Increasingly, the financial services industry is migrating to the cloud for their content storage needs. Cloud storage occurs in physical storage and can be stored in private, public or hybrid facilities. But before we get detail in the nuances and strategic approaches to moving financial cloud services for any organization, let’s go over the key differences between the three cloud types:

Private cloud 

An entire cloud solution is dedicated solely to an organization’s data storage needs. Organizations may store their content via on-premise servers or offsite through a third-party cloud service provider. Private cloud storage gives users greater control over their data, as close as you can get to traditional on-premise data centers. 

For example, you get to be more hands-on with private cloud protocols, configurability and metrics. It also affords organizations with closer monitoring to meet even the greatest confidentiality and compliance requirements. 

Public cloud 

Storage services are provided via the internet. Typically, public cloud storage is scalable, prescription based, and comes with a range of service level agreements (SLAs) and resources. While the public cloud storage provider is responsible for managing and securing data on the cloud, an organization is responsible for securing their content in that cloud. Public cloud users benefit from elasticity, in that storage capacity and SLAs adapt to workload demands — best case scenario automatically. The downside is that public cloud storage may be cost prohibitive for large-scale usage. Clients don’t have as much access to data visibility or control.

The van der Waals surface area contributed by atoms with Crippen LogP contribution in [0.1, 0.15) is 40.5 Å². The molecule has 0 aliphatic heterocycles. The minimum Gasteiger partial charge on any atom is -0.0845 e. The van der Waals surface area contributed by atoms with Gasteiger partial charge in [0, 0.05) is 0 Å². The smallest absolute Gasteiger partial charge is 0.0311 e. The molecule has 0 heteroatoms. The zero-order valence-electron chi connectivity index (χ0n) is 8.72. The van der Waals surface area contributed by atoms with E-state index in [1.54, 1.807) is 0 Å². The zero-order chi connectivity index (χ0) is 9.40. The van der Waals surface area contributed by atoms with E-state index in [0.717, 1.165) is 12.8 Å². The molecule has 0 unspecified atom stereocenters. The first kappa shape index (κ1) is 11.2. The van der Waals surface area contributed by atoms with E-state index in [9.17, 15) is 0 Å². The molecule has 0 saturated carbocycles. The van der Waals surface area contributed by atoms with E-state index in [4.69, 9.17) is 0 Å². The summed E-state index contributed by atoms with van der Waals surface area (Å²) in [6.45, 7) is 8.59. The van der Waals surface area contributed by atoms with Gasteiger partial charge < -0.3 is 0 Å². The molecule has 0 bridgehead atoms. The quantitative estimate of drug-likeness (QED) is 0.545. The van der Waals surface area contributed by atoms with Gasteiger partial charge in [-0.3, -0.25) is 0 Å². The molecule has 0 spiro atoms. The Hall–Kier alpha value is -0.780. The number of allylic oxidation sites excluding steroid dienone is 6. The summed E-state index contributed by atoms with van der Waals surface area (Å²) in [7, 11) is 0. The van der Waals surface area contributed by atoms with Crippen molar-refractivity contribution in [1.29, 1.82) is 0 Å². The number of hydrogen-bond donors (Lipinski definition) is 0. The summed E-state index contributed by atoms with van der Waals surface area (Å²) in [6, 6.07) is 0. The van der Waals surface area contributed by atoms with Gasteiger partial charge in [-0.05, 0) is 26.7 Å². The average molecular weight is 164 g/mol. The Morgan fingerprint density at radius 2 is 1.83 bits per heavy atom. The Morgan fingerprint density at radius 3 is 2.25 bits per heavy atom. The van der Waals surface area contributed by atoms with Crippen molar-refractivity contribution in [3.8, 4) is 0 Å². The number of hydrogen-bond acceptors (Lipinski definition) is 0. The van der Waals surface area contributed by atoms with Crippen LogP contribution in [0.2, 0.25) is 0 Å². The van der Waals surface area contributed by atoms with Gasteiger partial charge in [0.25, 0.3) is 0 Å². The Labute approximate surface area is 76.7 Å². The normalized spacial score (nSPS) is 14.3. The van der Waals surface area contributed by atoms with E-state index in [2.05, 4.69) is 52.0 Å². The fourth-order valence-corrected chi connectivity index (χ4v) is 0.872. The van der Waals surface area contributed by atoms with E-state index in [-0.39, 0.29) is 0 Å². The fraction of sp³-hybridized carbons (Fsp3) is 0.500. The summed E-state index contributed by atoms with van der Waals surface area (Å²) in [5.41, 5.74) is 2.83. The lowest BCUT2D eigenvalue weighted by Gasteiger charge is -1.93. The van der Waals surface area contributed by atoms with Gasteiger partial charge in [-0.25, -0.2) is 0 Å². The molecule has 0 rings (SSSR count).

Hybrid cloud 

This is a mix of public and private cloud storage, hybrid clouds provide an extra layer of elasticity to account for spikes in-network data transmissions. Hybrid cloud’s integration of on-premise and offsite storage can be configured to ensure compliance with business and technical requirements — including security, cost and efficiency. IT managers may instill security controls so that sensitive data, i.e. of private SaaS customers, is kept in the private clouds, while less priority data is kept on the public cloud.

Some limitations to the hybrid cloud exist. Strong integrations with compatibility are required to make hybrid cloud work. Hybrid cloud may also be cost prohibitive, e.g. infrastructure management.

How to Move Financial Services to a Hybrid Cloud

Flexibility, scalability and high reliability make the hybrid cloud an ideal platform for financial services data storage. Here we will look at ways to migrate to a hybrid financial services cloud, with a real-world application example. 

Plan out your cloud finance strategy 

Cloud migration is no simple feat and requires planning, awareness building and stakeholder engagement. Be aware of the risks involved when moving to the cloud. Take an inventory of all of your content and conduct analysis to prioritize financial services cloud migration activities. Know what cloud providers are right for your enterprise: Amazon Web Services, Microsoft Azure Cloud Services and Google Cloud are some of the top providers.